Tuesday, December 11, 2018

Preparing Acorn Flour from Acorns

It's that time of year! We've collected a lot of acorns, mostly from the Tanbark Oak (Lithocarpus densiflorus), time to make flour!

If these were their close relatives, chestnuts, the process would be simple: shell, dry, grind. These acorns are full of tannins (the stuff that makes tea brown usually), so a few additional steps are involved.

Key things to keep in mind:

1. Dry the acorns as quickly as easily possible without heating them - we spread them in layers an inch or two deep on screens where there is good dry air circulation for a month or two. Acorns are susceptible to mold if stored moist for very long.

2. Do not heat acorns until you are completely finished with preparation of the edible flour and are preparing the final food item - heating these nuts or their flour early ruins the texture and prevents their "gluten-like" materials from showing their amazing properties.

Here are the steps we follow, in order:

Step 1 - Start with shelling the acorns. I have built power machines for doing this, which are messy and I am still unconvinced they saved any time, net. What I do these days for small batches is simply sit at the table while chatting, watching programs, or sitting by the fireplace, and simply shell them by hand using a basic nut cracker. There are several approaches, cracking at the cap end (the white oval is at this end) seems to work best for me, though others have good success putting the nut longwise into the nut cracker. Experiment and find what works for you. Discard any nuts that are moldy, darkened, contain bugs, or otherwise look "off". The shells and discarded nuts we use as mulch in the garden, they do compost given a bit of time.

Shelled acorns for Tanoak acorns look like this, note that not all acorns will have the papery husks.

Step 2 - Remove the husks. Not all acorns have these, so if you have exposed nut meats right after shelling, skip this part. This step is optional - it doesn't seem to be too much of a problem (or even frankly detectable) if the husks are ground with the nuts, I just do this because if the nuts are dry the husks generally fall off easily and it makes examination of the nuts to see if there are hidden bad spots much easier. If the nuts are dry, the husks are just going to fall off by rubbing handfulls of acorns between your hands. The chaff can then be blown off gently or the nuts picked out of the chaff. Discard any acorns with unusual coloration.

Step 3 - Grind the acorns. We put them in a kitchen blender and cover them with tap water until they are covered. Using a medium speed at first, and a high speed later, we grind the acorns into something with the consistency of a "smoothie".

Step 4 - Leach the acorns. We lay out a set of old towels on a screen (lots of ways to do this), with a relatively smooth and fine weave kitchen towel as the top layer. By using some rolling of the edges of the towels a raised rim can be made that helps keep the acorn paste in the center of the towel. Use a spatula to spread the paste out so it is fairly uniformly thick. This is the acorn cake you will leach. Acorn meal exposed to air will darken slightly, which is not a problem. Shown below is an improvised leaching stack on a plastic garden chair. Note - the towels will be permanently stained by this process.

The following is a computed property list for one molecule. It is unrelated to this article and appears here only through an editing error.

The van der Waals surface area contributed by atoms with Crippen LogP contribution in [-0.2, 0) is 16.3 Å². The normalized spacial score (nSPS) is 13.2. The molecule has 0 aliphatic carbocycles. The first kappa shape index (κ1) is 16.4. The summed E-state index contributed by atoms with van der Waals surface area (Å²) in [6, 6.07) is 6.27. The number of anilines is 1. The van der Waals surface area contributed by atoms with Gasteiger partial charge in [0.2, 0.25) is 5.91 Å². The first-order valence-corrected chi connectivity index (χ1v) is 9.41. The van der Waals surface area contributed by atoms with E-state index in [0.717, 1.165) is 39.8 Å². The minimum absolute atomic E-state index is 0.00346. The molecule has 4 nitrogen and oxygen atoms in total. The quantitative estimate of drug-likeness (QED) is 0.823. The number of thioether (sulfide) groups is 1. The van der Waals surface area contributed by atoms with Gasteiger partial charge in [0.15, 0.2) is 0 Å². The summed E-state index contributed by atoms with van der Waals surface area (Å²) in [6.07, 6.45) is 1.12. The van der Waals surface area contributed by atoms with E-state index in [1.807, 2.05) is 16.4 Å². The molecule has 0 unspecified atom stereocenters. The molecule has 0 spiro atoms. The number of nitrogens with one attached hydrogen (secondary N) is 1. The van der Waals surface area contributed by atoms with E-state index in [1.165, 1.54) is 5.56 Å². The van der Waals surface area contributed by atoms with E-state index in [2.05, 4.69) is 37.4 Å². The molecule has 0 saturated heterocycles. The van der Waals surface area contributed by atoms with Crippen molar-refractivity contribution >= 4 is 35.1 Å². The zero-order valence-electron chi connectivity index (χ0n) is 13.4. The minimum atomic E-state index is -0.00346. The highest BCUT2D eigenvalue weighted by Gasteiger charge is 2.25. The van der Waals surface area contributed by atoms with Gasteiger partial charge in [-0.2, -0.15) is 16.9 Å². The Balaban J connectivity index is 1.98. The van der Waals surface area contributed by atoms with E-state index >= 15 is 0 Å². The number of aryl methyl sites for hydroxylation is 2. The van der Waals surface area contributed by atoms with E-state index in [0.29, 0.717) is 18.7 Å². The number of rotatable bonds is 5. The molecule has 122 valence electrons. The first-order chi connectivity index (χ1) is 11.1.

While there are several ways of leaching acorns, this is our preferred one when we have cold weather and a suitable protected outside place to do the leaching. We put a Dramm Fogg-It seedling nozzle on the end of a hose and aim it from a distance at the cake, so that the mist falls evenly over the entire surface of the acorn cake and slowly flows through. We like this method because it can produce great results overnight, most other methods we have tried take several days in the refrigerator.
Every few hours taste the water dripping out of the bottom of the cloth. If it has no bitterness, the leaching may be done. Taste the wet acorn cake to be sure - it should not be bitter. When this stage is reached the leaching is complete and it is time to dry the acorn cake.

Step 5 - Dry the acorn cake. We allow the wet cake to drip for half an hour, then carefully fold the towel corners over the cake. We take this and compress it between layers of dry, clean, rag towels. You can put a cinder block atop the stack or other weight that doesn't care about getting moist. Let it dewater for an hour or so. If you can still squeeze water out by pinching some between your fingers, it needs another pressing with dry rag towels.

Once this initial dewatering is done, we place it on a warm, dry (not hot!) place and set up a slow fan near it. Leave it on the towel - it will continue to wick water out of the cake and help the drying. When the surface of the cake is dry, fold the towel ontop of it and crush the cake into lumps. The middle should be moist still. Allow the lumps (break into half inch or smaller clumps) to dry to the touch, then crumble them up and repeat until the crumbles are dry. Continue the drying for another few hours just to be certain.

Step 6 - Make "flour". In our case, we just put the dry acorn meal back into the blender and pulse it a few times to make a flour-like powder. This is now ready for use. Store in an airtight container in the freezer until ready to use.

Asking my son what he would like people to know about the process, he replied "when do we get to make acorn chocolate chip cookies?".

Up soon, Acorn Chocolate Chip Cookies!

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